(Lux building going up, a new social housing unit. The old heritage Lux Theatre — anyone remember the raves here back in the 90s? — was demo’d to make way for this. It pushes the max height limit, and is very imposing; imagine a whole street of these faux-heritage monstrosities, and you get what I mean by the streetscapes getting walled in. BTW, this was a Carnegie Community Action Project rally against the Concorde condos. A sign of things to come, perhaps?)

I would also point out that, heading south from Gastown, the sheer number of non-protected sites vastly out-numbers the protected ones (see the HAHR models or VanMap). Which means that the newer buildings will, over time, eventually overwhelm the heritage buildings, leading to the denuding effect. And that’s where this becomes really problematic, and where Urbanismo’s oft-repeated message about design quality, and Lewis’ concerns over human scale and ratio, will certainly come into play.

So, will we end up with more junky faux-heritage sites that everyone agrees are crap, or will architects and Planning demand something more, say, Gaudiesque; take some real risks and maybe make the 21st century buildings something cool and unexpected, adding some real excitement to the district? Hopefully, the lessons of Concorde’s Greenwich proposal will not be forgotten, and the standard of design will be held to only: ultra high. There won’t be much hope for a UNESCO World Heritage site if we build to the lowest common denominator, and remake the streets where the sun don’t shine but for three weeks a year when it’s directly overhead…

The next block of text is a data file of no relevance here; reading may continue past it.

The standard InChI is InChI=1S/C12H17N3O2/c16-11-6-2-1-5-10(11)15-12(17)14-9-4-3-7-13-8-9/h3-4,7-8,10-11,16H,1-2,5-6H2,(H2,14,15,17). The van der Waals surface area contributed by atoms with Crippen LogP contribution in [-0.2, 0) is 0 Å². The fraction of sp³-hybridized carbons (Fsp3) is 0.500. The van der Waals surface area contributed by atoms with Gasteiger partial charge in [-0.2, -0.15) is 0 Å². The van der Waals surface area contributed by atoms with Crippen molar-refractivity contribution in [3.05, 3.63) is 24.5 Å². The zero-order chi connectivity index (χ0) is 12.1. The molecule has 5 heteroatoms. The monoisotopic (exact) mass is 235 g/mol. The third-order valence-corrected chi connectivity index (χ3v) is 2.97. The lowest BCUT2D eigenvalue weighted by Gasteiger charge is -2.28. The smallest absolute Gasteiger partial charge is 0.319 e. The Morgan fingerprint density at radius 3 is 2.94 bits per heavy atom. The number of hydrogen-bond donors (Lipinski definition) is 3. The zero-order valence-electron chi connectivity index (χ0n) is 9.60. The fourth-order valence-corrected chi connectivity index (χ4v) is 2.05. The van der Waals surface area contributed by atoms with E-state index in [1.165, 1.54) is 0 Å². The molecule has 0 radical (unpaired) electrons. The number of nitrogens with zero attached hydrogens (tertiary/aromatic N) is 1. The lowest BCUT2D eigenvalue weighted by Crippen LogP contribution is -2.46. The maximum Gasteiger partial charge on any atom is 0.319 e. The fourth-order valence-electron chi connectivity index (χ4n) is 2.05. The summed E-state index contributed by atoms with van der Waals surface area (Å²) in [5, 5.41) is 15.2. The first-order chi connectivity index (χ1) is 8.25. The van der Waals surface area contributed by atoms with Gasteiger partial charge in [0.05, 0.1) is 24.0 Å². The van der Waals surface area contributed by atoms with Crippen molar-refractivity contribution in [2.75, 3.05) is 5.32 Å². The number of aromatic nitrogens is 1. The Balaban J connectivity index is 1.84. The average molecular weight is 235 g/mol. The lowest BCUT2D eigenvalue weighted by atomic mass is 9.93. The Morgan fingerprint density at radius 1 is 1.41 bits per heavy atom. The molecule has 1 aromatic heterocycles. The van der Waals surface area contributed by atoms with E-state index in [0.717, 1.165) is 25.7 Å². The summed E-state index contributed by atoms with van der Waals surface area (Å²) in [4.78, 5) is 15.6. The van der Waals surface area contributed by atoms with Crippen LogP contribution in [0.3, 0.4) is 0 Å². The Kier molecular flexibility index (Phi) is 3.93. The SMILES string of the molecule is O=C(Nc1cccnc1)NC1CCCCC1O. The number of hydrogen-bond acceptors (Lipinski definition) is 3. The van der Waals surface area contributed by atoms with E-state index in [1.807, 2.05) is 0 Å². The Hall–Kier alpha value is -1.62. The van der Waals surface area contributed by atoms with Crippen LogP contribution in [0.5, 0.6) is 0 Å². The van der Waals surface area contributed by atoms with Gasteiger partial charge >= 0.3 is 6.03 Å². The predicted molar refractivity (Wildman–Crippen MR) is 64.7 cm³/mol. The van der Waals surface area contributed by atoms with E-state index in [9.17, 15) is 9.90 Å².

(Concorde’s massive lot on Hastings, where the old San Francisco Pawn Shop used to be. The ultra ugly, bland-as-hell design of their Greenwich building proposed for this site met with huge opposition, not just from DTES activists, but heritage groups, designers and architects, and even Planning department thought it was horrible. The recession hit soon after it went back to the drawing board, and it’s sat empty since. I’m sure Concorde’s Terry Hui, whose yacht Councilor Ray Louie frequents, is happy that he can build an even larger monstrosity — his buddy Ray was the main Council pusher to accept the height increases….)

Nevertheless, resigned to the changes, I hearken back to the original debates on the bulablog last May, where I suggested near the end of one the threads that maybe one of the future Form Shifts should call for innovative and exciting designs for the heritage district.